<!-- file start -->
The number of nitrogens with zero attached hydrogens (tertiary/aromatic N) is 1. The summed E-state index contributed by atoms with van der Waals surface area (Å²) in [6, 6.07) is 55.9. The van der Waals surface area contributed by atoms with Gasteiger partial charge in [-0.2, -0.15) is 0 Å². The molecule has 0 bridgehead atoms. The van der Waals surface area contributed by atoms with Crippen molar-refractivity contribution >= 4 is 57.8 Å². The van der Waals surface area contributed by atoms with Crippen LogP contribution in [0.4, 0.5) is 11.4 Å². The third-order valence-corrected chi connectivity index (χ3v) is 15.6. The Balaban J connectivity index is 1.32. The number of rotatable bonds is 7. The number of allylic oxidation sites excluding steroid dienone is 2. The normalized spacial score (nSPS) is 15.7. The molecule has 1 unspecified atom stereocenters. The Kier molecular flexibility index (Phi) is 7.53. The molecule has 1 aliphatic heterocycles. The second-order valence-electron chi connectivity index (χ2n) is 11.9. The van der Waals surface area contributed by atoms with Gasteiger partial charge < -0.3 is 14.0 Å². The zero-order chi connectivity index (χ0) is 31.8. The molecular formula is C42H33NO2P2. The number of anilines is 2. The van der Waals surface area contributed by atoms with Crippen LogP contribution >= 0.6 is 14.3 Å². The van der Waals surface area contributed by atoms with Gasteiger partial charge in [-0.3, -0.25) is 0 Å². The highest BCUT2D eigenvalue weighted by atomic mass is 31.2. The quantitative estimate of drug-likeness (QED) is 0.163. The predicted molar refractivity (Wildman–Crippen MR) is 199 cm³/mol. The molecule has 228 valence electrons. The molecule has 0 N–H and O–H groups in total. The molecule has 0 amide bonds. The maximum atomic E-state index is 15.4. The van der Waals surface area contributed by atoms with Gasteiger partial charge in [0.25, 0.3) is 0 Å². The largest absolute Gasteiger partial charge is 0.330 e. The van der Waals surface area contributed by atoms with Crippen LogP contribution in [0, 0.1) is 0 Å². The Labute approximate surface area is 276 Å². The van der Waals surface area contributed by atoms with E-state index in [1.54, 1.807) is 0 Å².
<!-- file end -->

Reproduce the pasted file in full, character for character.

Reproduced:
The number of nitrogens with zero attached hydrogens (tertiary/aromatic N) is 1. The summed E-state index contributed by atoms with van der Waals surface area (Å²) in [6, 6.07) is 55.9. The van der Waals surface area contributed by atoms with Gasteiger partial charge in [-0.2, -0.15) is 0 Å². The molecule has 0 bridgehead atoms. The van der Waals surface area contributed by atoms with Crippen molar-refractivity contribution >= 4 is 57.8 Å². The van der Waals surface area contributed by atoms with Crippen LogP contribution in [0.4, 0.5) is 11.4 Å². The third-order valence-corrected chi connectivity index (χ3v) is 15.6. The Balaban J connectivity index is 1.32. The number of rotatable bonds is 7. The number of allylic oxidation sites excluding steroid dienone is 2. The normalized spacial score (nSPS) is 15.7. The molecule has 1 unspecified atom stereocenters. The Kier molecular flexibility index (Phi) is 7.53. The molecule has 1 aliphatic heterocycles. The second-order valence-electron chi connectivity index (χ2n) is 11.9. The van der Waals surface area contributed by atoms with Gasteiger partial charge < -0.3 is 14.0 Å². The zero-order chi connectivity index (χ0) is 31.8. The molecular formula is C42H33NO2P2. The number of anilines is 2. The van der Waals surface area contributed by atoms with Crippen LogP contribution >= 0.6 is 14.3 Å². The van der Waals surface area contributed by atoms with Gasteiger partial charge in [-0.3, -0.25) is 0 Å². The highest BCUT2D eigenvalue weighted by atomic mass is 31.2. The quantitative estimate of drug-likeness (QED) is 0.163. The predicted molar refractivity (Wildman–Crippen MR) is 199 cm³/mol. The molecule has 228 valence electrons. The molecule has 0 N–H and O–H groups in total. The molecule has 0 amide bonds. The maximum atomic E-state index is 15.4. The van der Waals surface area contributed by atoms with Gasteiger partial charge in [0.25, 0.3) is 0 Å². The largest absolute Gasteiger partial charge is 0.330 e. The van der Waals surface area contributed by atoms with Crippen LogP contribution in [0, 0.1) is 0 Å². The Labute approximate surface area is 276 Å². The van der Waals surface area contributed by atoms with E-state index in [1.54, 1.807) is 0 Å².